This year’s smelt run is continuing with its surprises, with fish being reported this week in the Kalama, where a pod of hungry sea lions has also gathered.
WDFW smelt biologist Laura Heironimus said a report came in Tuesday morning that they were in the Southwest Washington river and a field tech confirmed the oily fish were as far up as Modrow Bridge yesterday.
She said the agency isn’t set up to monitor the Kalama for the species also known as eulachon, but was interested in hearing from steelheaders about how far up the river the fish are being seen.
Smelt primarily swim up the Cowlitz to spawn, but WDFW notes “inconsistent runs and spawning events” do occur from time to time in the Kalama, along with the Grays, Skamokawa, Elochoman and Lewis and Sandy. Historically, they ranged up to the Hood and Klickitat Rivers.
This week’s showing is a reminder that once upon a time the Kalama hosted recreational seasons (the last opener was in 2005), and even a commercial fishery. According to WDFW documents, as much as 300,000 pounds were commercially netted out of the Kalama as late as the 1970s before the runs there and in the rest of the Columbia began to wane precipitously and the stock was listed under the Endangered Species Act in 2010.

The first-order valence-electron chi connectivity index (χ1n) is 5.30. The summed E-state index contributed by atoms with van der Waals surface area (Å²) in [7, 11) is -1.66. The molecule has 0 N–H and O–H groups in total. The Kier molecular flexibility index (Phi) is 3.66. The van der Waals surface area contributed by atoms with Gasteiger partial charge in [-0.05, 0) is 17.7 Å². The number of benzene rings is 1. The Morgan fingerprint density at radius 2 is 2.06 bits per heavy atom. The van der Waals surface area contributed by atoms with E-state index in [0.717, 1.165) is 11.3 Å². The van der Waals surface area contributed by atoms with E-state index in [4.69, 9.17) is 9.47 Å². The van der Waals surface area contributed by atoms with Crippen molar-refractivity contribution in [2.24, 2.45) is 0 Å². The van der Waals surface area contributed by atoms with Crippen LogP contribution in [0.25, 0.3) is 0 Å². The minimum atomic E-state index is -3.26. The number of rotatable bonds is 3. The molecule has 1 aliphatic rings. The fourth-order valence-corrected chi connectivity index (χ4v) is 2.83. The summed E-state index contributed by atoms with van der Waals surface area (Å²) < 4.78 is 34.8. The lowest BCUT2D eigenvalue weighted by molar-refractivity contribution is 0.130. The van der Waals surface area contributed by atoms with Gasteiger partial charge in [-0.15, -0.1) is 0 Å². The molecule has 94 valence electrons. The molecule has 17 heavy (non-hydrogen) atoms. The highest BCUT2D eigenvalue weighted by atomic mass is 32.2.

With federal approval, rec and comm openers have been reinstated at a research level since 2014. While this year’s window for a Cowlitz dip came and went without one, ODFW jumped on the opportunity when smelt showed in the Sandy.
Following along too, lots of sea lions. Two videos from today show a couple dozen packed into the lower Kalama. News coverage of videos last week showing a couple boaters swerving at sea lion pods in the interstate stretch of the Columbia gave fishermen as a whole a black eye while also bringing home the pinniped predation problem for the big river’s weak fish stocks.
Heironimus speculated that with 2023’s smelt run so relatively late, possibly due to cold Columbia temps in February and March, biologists may still be performing larvae surveys down by Cathlamet into June. From 2015 through 2020, surveys essentially sampled no larvae after the first week of May, mid-May in 2022. The surveys help establish post-run abundance estimates.